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Bexley Foodbank proving a hit

PUBLISHED: 09:35 24 January 2013 | UPDATED: 09:35 24 January 2013

Rev Rob Stevens with Susan Ryan collecting food and her grandaughter Aimee Oxlade

Rev Rob Stevens with Susan Ryan collecting food and her grandaughter Aimee Oxlade

Archant

People giving up their time, money and food selflessly "completely reaffirms your faith in humanity."

Foodbank helpers Joan Meme and Bonnie WadmoreFoodbank helpers Joan Meme and Bonnie Wadmore

So says Rev Rob Stevens who has been integral to establishing the Bexley food bank, which opened in October.

People who are deemed to be in need are referred to the service from a variety of organisations such as mental health charities, social services and the job centre.

It is part of a national programme run by the charity Trussell Trust and Mr Stevens says he has been astounded by the level of local support they have received.

“About 40 volunteers have lent themselves to the project already, and most of the churches in the borough have joined up.

“We’ve had 30 local schools donating food and we’re delighted with how much we’ve been given in three months or so.

“We’re not here to make judgments – we’re here to help people in their time of need and the more volunteers who help out the better.”

Customers are given vouchers from whoever referred them to take to the food bank, which are exchanged for a hot meal prepared by volunteers.

People can only be given a maximum of three vouchers in any nine-month period to stop them becoming dependent on the service.

“That is not our purpose,” said Mr Stevens. “We want to help people get back on their feet. They might then be referred to another organisation who we think might be able to help them with their problems.

“For example, we had one woman come in last week who was struggling to pay for food because her landlord has increased her rent twice in six months and she is on a low income.

“She left a lot happier than when she came and we sent her to the Citizen’s Advice Bureau who might be able to help her with her situation.”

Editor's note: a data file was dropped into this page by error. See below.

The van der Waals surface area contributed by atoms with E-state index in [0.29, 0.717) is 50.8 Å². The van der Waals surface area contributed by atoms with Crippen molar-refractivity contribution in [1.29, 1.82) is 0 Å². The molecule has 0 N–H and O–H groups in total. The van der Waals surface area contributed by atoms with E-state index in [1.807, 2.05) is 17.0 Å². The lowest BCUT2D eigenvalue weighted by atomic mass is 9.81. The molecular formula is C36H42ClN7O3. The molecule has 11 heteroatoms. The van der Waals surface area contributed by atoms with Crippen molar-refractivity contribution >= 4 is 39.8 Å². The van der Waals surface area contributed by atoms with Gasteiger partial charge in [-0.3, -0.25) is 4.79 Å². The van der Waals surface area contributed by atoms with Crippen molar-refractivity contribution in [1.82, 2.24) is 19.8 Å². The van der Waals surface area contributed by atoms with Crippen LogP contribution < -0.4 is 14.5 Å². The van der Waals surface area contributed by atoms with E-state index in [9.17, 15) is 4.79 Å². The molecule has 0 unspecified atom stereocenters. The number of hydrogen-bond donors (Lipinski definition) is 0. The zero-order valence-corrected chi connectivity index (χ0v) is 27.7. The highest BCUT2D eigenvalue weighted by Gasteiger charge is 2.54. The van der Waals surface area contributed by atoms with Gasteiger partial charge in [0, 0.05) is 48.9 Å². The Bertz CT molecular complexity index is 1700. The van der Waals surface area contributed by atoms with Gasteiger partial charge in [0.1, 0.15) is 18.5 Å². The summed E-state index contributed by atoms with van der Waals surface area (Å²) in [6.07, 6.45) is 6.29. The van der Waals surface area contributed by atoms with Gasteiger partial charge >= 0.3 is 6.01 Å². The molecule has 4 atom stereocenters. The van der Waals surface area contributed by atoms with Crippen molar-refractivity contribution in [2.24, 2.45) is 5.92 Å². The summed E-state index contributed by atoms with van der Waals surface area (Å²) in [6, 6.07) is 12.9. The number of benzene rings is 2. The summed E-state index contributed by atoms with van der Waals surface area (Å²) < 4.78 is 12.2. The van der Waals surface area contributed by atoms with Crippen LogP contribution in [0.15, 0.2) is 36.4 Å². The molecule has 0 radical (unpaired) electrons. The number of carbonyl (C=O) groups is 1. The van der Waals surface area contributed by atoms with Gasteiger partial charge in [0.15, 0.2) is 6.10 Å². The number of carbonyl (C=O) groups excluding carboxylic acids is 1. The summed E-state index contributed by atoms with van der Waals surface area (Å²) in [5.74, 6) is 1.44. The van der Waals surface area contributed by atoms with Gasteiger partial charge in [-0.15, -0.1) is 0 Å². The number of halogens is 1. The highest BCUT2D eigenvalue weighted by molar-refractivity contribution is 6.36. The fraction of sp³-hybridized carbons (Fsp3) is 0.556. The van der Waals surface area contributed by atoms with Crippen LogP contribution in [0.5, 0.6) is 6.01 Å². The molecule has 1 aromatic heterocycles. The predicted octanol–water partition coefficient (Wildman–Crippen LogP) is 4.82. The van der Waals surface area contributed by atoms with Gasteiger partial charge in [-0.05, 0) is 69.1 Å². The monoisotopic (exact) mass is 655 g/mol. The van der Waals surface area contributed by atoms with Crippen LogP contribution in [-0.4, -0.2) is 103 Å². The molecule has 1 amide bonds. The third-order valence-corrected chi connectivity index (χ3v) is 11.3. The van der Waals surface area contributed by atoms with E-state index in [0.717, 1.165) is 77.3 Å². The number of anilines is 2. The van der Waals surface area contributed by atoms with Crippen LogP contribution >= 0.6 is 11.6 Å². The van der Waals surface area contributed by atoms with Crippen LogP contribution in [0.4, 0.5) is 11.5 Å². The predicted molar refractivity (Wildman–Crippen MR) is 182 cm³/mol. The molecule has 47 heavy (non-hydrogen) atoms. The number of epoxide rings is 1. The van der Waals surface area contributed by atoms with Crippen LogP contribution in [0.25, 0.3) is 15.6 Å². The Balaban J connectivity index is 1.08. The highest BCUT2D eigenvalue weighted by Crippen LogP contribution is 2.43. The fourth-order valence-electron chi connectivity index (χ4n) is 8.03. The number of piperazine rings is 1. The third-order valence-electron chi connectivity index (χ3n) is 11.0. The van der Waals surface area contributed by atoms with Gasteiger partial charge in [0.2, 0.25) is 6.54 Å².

The service runs every Tuesday and Thursday at Avery Hill Christian Fellowship church in Southspring, Sidcup.

December and January often see more visitors to food banks with increased heating bills and the pressure of Christmas.

Retired couple Paul and Cathy Purday volunteer once a fortnight and said they are delighted to help out people less fortunate than themselves.

Cathy said: “So many people have so little. Everyone we deal with is so grateful and giving up your time is really not very much in the grand scheme of things.

“It’s such a privilege to be able to give my time and effort to the food bank because I know we are in a fortunate position.”

Paul added: “There are certain things you can’t do. People have to have vouchers and you can’t give people money for the bus or anything else they might need. Discipline is important because the service is not there for people to become dependent on it.”

The food bank took 18 months to get off the ground as the church wanted to make sure it best suited the needs of the community and it is looking to expand over the coming months.

Avery Hill has put in most of the £6,000 or £7,000 it has taken to get it up and running and Mr Stevens says they are always looking for more funding.

It is open on Tuesdays from 10am to 1pm and Thursdays from noon to 3pm. For more information or to donate, call 07932 431350 or email info@bexley.foodbank,org.uk.

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